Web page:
Loftis, John Darin, Lt Col

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Last Rank
Lieutenant Colonel
Last Primary AFSC/MOS
86M0-Operations Management
Last AFSC Group
Special Duty Assignments
Primary Unit
2011-2012, 866th Air Expeditionary Squadron
Service Years
1996 - 2012
Foreign Language(s)
Officer Collar Insignia
Lieutenant Colonel

 Last Photo   Personal Details 

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Home State
Year of Birth
This Military Service Page was created/owned by SSgt Robert Bruce McClelland, Jr. to remember Loftis, John Darin, Lt Col.

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Casualty Info
Home Town
Paducah, Kentucky
Last Address
Kabul, Afghanistan

Casualty Date
Feb 25, 2012
Hostile, Died of Wounds
Gun, Small Arms Fire
Not Specified
Location of Interment
Arlington National Cemetery - Arlington, Virginia
Wall/Plot Coordinates
Section 60 Site 10392

 Official Badges 

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 Military Associations and Other Affiliations
GWOT Fallen
  2014, GWOT Fallen [Verified]

 Photo Album   (More...

 Ribbon Bar

Space Operations (Master)

 Unit Assignments/ Advancement Schools
Officer Training School (OTS)400th Missile Squadron17th Test SquadronInternational Security Assistance Force (ISAF)
Special Operations Units866th Air Expeditionary Squadron
  1996-1997, 13SX, Officer Training School (OTS)
  2003-2005, 400th Missile Squadron
  2005-2007, 17th Test Squadron
  2007-2009, International Security Assistance Force (ISAF)
  2009-2011, 1131st USAF Special Activities Squadron
  2011-2012, 866th Air Expeditionary Squadron
 Combat and Non-Combat Operations
  2001-2001 Operation Enduring Freedom (OEF)
 Colleges Attended 
Vanderbilt University
  1988-1992, Vanderbilt University
 Other News, Events and Photographs
  Nov 05, 2014, General Photos
 Additional Information
Last Known Activity
2/26/2012 - HURLBURT FIELD, Fla. (AFNS) -- An officer assigned to Air Force Special Operations Command died Saturday of wounds suffered from a gunshot in Kabul, Afghanistan.

Lieutenant Colonel John Darin Loftis, 866th Air Expeditionary Squadron, was deployed in support of OPERATION Enduring Freedom and working in the Government of the Islamic Republic of Afghanistan Ministry of the Interior with the AfPak Hands program as the chief plans advisor. The AfPak Hands program stood up in September 2009 to develop a cadre of specially trained U.S. servicemembers skilled in Afghan and Pakistani culture and language.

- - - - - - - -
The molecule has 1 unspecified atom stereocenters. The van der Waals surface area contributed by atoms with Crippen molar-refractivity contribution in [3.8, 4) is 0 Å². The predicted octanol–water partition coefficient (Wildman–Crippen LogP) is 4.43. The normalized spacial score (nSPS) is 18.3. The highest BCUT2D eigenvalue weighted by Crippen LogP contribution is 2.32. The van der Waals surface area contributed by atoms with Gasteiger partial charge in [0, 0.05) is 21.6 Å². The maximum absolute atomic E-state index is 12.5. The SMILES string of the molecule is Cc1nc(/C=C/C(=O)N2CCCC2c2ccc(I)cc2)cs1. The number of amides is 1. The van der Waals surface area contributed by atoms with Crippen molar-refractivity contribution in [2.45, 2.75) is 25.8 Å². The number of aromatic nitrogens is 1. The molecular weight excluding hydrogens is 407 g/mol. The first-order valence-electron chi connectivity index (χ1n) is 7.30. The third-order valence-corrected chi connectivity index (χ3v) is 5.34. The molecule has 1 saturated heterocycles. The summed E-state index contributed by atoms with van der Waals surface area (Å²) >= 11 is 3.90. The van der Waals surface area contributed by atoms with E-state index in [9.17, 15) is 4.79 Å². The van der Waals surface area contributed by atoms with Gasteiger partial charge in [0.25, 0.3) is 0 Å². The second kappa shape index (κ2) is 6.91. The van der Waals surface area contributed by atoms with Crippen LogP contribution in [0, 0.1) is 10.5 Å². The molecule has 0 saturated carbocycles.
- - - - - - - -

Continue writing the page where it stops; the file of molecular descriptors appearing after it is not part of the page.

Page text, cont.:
"Our deepest condolences go out to Darin's family during this difficult time," said Lt. Gen. Eric Fiel, AFSOC commander. "Our efforts are focused on helping them and we share in their sorrow.

"J.D. embodied the first SOF truth that humans are more important than hardware, and through his work with the Afghan people, he was undoubtedly bettering their society. We will never forget, and the Afghan people should never forget, of the valuable contributions he made to their country and community."

Loftis was a space and missile officer who became a regional affairs strategist in 2008. He entered the Air Force in 1996, receiving his commission through Officer Training School. Prior to deploying in March 2011, he had been assigned to the U.S. Air Force Special Operations School, Air Force Special Operations Training Center, Hurlburt Field, Fla.

Loftis was previously awarded the Bronze Star, Meritorious Service Medal, Air Force Commendation Medal and Army Achievement Medal.

"Darin was a great American, but more importantly he was a devoted father to our two daughters, a loving husband and caring son," said his wife, Holly B. Loftis. "We'd like to thank our friends and community for all of your thoughts and prayers, and we ask the media to respect our privacy during this very difficult time."

While assigned to a Provincial Reconstruction Team in 2009, Loftis was said to "have gained so much public praise because he was fluent in Pashto...his ability to engage with the Afghans in their own language and earn their trust was a valuable weapon in the counterinsurgency fight," in an article by Staff Sgt. David Flaherty, 22nd Mobile Public Affairs Detachment.

"When the Afghan people see that an American is speaking Pashto, they're more inclined to open up to him, and that's the reason why he's so successful," said Mohammad Ashraf Nasari, the governor of Zabul province, Afghanistan. "He can go among the local population and get their impression of U.S. forces. He can do this better than any other soldier because he speaks their language and knows their culture."

Loftis spoke Pashto proficiently and had limited skills in Dari and Arabic. While deployed in 2009, he was given a Pashto name: Esan, meaning the quality of being generous.

The incident is under investigation by the International Security Assistance Force.
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